palaw (pá-law; Visayan root crop) [n.] ( Cyrtosperma merkusii) a large, vigorous growing aroid, the tubers and leaves of which are eaten, especially in times of food shortage or when there is crisis such as in war, drought, or famine (kayos in Cotabato)
palay (pá-lay; Tagalog grain) [n.] unhusked rice grains \unmilled rice grains. When husked, either by pounding or by milling, the husked grains is called bigas or bigas palay in Tagalog, or bugas humay or bugas in Visayan. (see also the Tagalog bigas or the Visayan bugas) (tipasi nga humay in Cebuano)
palay (pá-lay; Tagalog plant) [n.] the rice plant (see also bigas) (a.k.a halamang palay in Tagalog; tanom humay in Cebuano)
palayok (pa-la-yók; Tagalog cooking ware) [n.] earthen pot \clay pot. This pot is made of molded clay then dried by baking in high temparature inside the kiln. Clay pot is widely used before and during the Spanish colonization era in the Phippines. Rice were cooked in the clay pot by the same way it is cooked in the present kaldero (cast iron cooking pot). Paksiw, adobo, sinigang, kare-kare, tinola, and other soupy dishes were also cooked using the clay pot before. Now, the clay pot are only used in some restaurants or carinderias (eateries) as ornamental serving pots to highlight the Filipino ambiance in food presentation. But actually, the food are originally cooked in cast iron or metallic pots, The dish is then transferred to the clay pot when it is served in the dining table or diplayed in the counter. (kolon in Cebuano; daba in Waray; paryok in Ilocano)
*kuran (ku-ran) [n.] a pre-Hispanic clay pot used in cooking soup or soupy dish
palek (pa-lek; Ivatan wine) [n.] Ivatan distilled sugarcane wine (see also under alak)
palengke (pa-léng-ke; Tagalog, Pampangueño (Capampangan) and Davaoeño) [n.] market, either the wet market or dry market, or both \public market \marketplace \mart (a.k.a. pamilihan in Tagalog; merkado or tiyangge in Cebuano and Boholano; tiyanggi in Ilocano; merkado in Hiligaynon (Ilonggo), Bicolano and Waray; tindaan in Pangasinense; padian in Maguindanaoan; tabu in Samal)
*taboan (ta-bo-án; Cebuano) [n.] trading center \trade center \barter place
*bagsakan (bag-sá-kan; Tagalog) [n.] trading center where goods or commodities would arrive and are sold in bulk.
*talipapa (ta-li-pa-pà; Tagalog & Waray) [n.] a cluster of small huts or shacks that serves as stalls where fish, meat, vegetables and other foods and household goods are sold \informal marketplace
*flea market = (n.) open space market.
palitaw (pa-li-táw; Tagalog snack) [n.] flat-shaped sticky rice cake made from galapong (ground rice) cooked by dropping a scoop of galapong in a boiling water and simmer until it becomes sticky and gummy like tikoy and holds its shape. So called palitaw because when cooked, it would surface and float (litaw in Tagalog) on the boiling water. It is then removed from the boiling water and then rolled in refined white sugar mixed with fine bits of crushed peanuts or roasted sesame seeds. It is served with topping of shredded meat of quite matured green coconut fruit. (butangan in Muslim Mindanao)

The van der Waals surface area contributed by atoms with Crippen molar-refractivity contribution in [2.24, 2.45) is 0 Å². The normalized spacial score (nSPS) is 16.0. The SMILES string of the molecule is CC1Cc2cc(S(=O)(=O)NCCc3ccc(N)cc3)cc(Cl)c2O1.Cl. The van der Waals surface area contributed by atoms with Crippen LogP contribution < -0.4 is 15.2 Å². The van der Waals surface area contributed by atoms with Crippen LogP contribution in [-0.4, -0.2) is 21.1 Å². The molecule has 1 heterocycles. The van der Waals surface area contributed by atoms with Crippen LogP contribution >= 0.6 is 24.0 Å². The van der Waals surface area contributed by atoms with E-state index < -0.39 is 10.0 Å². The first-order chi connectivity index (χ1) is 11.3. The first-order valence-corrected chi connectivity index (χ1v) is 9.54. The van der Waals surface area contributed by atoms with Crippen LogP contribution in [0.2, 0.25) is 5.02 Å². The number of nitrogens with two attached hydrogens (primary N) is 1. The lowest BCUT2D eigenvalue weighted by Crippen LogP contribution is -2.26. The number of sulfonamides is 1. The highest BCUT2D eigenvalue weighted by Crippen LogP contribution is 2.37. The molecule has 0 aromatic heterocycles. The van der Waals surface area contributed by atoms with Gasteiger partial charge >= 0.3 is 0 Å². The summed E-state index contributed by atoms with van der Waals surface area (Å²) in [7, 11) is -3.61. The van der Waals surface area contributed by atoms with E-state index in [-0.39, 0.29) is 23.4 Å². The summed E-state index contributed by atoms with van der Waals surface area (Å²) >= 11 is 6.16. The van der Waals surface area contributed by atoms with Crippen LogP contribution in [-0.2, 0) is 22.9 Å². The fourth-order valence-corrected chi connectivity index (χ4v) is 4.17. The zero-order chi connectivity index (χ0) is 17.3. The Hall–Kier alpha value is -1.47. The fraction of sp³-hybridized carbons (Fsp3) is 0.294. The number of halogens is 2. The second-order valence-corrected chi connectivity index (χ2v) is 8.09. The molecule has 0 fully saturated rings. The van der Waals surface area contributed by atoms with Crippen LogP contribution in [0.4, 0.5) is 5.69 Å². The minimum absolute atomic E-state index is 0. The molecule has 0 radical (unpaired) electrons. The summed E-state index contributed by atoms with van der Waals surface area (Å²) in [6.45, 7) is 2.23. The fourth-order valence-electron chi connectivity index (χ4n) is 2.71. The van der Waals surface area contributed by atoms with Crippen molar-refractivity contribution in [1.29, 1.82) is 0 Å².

paliya (pa-li-yá; Boholano vegetable) [n.] bitter gourd (see also the Cebuano ampaliya)
palos (pa-lós; Tagalog freshwater fish) [n.] ( Synbranchus bengalensis) freshwater eel \river eel. The species of eel found in freshwater, such as in river, lake and pond. It is cooked as paksiw na isda (fish in vinegar), adobong isda (pickled fish), pritong isda (fried fish), or ginataan na isda (fish in coconut milk). (see also isda for the list of other fishes) (kasili in Cebuano, Boholano & Hiligaynon (Ilonggo))
palundag (pa-lun-dàg; Tagalog dish; dw Tag. lundag [jump]) [n.] (see under paksiw)
pamahaw (pa-má-haw; Cebuano, Boholano and Waray meal) [n.] breakfast (agahan or almusal in Tagalog)
pamapa (pa-ma-pà i-túm; southern Mindanao (Muslim) dish) [n.] turmeric, ginger, onions, garlic & pepper pounded with grilled grated coconut meat. A kind of condiment prepared for seasoning Muslim dishes in southernmost part of Mindanao, particulary in Tawi-Tawi and Sulu.
pamatid uhaw(pa-ma-tìd u-háw; Tagalog) [n.] thirst quencher. Any drink or juicy fruit that is capable of quenching one’s thirst. (tambal sa uhaw in Cebuano)
pamienta (pa-mi-yén-tà; Tagalog condiment/spice) [n.] (same as paminta) (see paminta)
pamilihan (pa-mi-lí-han; Tagalog) [n.] (same as palengke)
paminggalan (pá-ming-ga-lan; Tagalog; dw Tag. tinggal [storage] or pinggan [plates]) [n.] a box-type shelf or rack for keeping utensils and dishes in the kitchen, often made of wood or bamboo, but now it can also be of other materials such as iron grille, thick wires, aluminum frame, or glass panels, and sometimes installed with screen to keep food away from flies and other insects. (a.k.a. banggerahan or banggera in Tagalog)